Objective: To explore the effect of Sirt1 on the function of endothelial progenitor cells (EPCs) in rats with chronic obstructive pulmonary disease (COPD). Methods: A rat COPD model was established via smoking and endotoxin administration for three months. The peripheral circulating EPCs were isolated by gradient centrifugation, and their functions, cell cycle distribution, apoptosis, and Sirt1 expression were examined. The function changes of EPCs in the presence or absence of Sirt1 agonist and inhibitor were estimated; meanwhile, the expressions of Sirt1, FOXO3a, NF-κB, and p53 were also evaluated. Results: The proliferation, adhesion, and migration of EPCs decreased while the apoptosis rate was increased in the COPD rats. The expression of Sirt1 protein in EPCs of the COPD group was significantly lower than that in the control group (P <0.01). The overexpression of the Sirt1 gene using a gene transfection technique or Sirt1 agonists (SRT1720) improved the proliferation, migration, and adhesion, and decreased the apoptosis of EPC. However, Sirt1 inhibitor (EX527) decreased EPC functions in the COPD group. The effect of Sirt1 expression on EPC function may be related to reduction of FOXO3a and increase of NF-κB and p53 activity. Conclusions: Increased expression of Sirt1 can improve the proliferation and migration of EPCs and reduce their apoptosis in COPD rats. This change may be related to FOXO3a, NF-κB, and p53 signaling pathways.
    3  Gracilaria fisheri oligosaccharides ameliorate inflammation and colonic epithelial barrier dysfunction in mice with acetic acid-induced colitis
    Brenda Siringoringo Nawiya Huipao Chittipong Tipbunjong Jongdee Nopparat Santad Wichienchot Albert M. Hutapea Pissared Khuituan
    2021(10):440-449. DOI: 10.4103/2221-1691.326098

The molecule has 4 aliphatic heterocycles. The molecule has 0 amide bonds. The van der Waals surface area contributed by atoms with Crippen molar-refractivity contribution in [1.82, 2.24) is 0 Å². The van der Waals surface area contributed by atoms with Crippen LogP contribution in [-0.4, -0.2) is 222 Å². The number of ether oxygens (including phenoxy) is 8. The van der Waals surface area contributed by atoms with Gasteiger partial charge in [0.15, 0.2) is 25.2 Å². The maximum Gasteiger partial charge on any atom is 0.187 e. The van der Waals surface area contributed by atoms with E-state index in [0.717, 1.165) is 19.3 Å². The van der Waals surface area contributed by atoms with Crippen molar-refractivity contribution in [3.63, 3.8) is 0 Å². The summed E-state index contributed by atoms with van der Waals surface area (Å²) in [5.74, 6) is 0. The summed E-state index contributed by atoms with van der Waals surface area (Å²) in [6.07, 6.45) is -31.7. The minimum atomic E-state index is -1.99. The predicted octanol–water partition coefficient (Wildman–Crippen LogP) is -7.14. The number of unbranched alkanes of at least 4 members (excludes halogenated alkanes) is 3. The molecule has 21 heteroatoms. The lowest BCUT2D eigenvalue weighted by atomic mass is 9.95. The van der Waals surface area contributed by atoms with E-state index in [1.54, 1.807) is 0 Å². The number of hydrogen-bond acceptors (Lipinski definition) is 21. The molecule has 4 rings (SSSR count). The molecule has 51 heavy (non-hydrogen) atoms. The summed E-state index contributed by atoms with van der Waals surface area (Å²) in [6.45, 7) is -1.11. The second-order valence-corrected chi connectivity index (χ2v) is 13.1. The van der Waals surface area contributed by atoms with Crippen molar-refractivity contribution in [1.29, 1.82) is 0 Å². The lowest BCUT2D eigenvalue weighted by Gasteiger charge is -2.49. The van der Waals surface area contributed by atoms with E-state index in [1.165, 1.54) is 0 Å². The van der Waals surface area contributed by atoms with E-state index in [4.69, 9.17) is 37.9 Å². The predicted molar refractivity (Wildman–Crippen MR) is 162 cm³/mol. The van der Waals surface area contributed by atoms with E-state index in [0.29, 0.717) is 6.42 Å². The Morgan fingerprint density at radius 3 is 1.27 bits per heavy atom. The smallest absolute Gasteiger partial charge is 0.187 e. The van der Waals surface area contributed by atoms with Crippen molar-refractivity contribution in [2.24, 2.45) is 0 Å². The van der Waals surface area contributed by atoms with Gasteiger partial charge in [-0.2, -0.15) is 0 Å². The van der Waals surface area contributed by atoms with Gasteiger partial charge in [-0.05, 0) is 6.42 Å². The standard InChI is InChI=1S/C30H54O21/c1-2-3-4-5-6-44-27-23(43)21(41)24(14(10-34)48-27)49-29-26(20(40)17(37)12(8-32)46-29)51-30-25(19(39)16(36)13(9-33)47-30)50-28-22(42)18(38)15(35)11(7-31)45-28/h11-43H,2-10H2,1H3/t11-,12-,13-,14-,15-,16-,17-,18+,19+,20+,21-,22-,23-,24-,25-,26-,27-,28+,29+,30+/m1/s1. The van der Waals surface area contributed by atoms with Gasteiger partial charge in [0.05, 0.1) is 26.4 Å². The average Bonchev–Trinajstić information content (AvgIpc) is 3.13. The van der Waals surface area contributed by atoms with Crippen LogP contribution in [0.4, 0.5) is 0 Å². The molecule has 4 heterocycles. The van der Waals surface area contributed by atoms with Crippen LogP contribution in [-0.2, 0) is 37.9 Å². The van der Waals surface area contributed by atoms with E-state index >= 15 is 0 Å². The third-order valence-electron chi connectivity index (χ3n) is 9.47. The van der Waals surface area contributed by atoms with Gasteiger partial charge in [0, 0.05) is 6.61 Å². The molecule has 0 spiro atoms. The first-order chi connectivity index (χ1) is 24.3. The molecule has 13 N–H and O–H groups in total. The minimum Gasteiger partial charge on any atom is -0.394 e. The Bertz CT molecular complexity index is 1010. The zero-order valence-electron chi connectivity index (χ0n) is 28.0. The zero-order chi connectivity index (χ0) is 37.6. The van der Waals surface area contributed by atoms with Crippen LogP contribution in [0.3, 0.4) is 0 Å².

[Abstract](10) [HTML](0) [PDF 1.77 M](81)
    Objective: To investigate the effect of Gracilaria fisheri oligosaccharides (GFO) on inflammation and colonic epithelial barrier dysfunction in colitis mice. Methods:The animals were treated by oral gavage with distilled water, 1 000 mg/kg inulin, 100, 500, or 1 000 mg/kg GFO for 14 d, or treated with 50 mg/kg mesalamine for 5 d after colitis induction (on day 10). Histopathology, inflammatory cytokines, colonic permeability, and tight junction proteins were investigated by hematoxylin and eosin staining, immunohistochemical staining, Ussing chamber technique, and Western blotting assays, respectively. Results: GFO ameliorated histological damage in colitis mice when compared to untreated colitis mice. Treatments with 100, 500, and 1 000 mg/kg GFO reduced TNF-α expression, while IL-1β was significantly reduced in colitis mice treated with 500 and 1 000 mg/kg. Compared to untreated colitis mice, GFO increased transepithelial electrical resistance, reduced fluorescein isothiocyanate-dextran paracellular flux, and modulated tight junction proteins (occludin and claudin 2) in colitis mice. Conclusions: GFO has anti-inflammatory activity and could modulate colonic epithelial barrier dysfunction in acetic acid-induced colitis mice. Furthermore, GFO could modulate the expression of tight junction proteins that play important roles in colonic barrier function.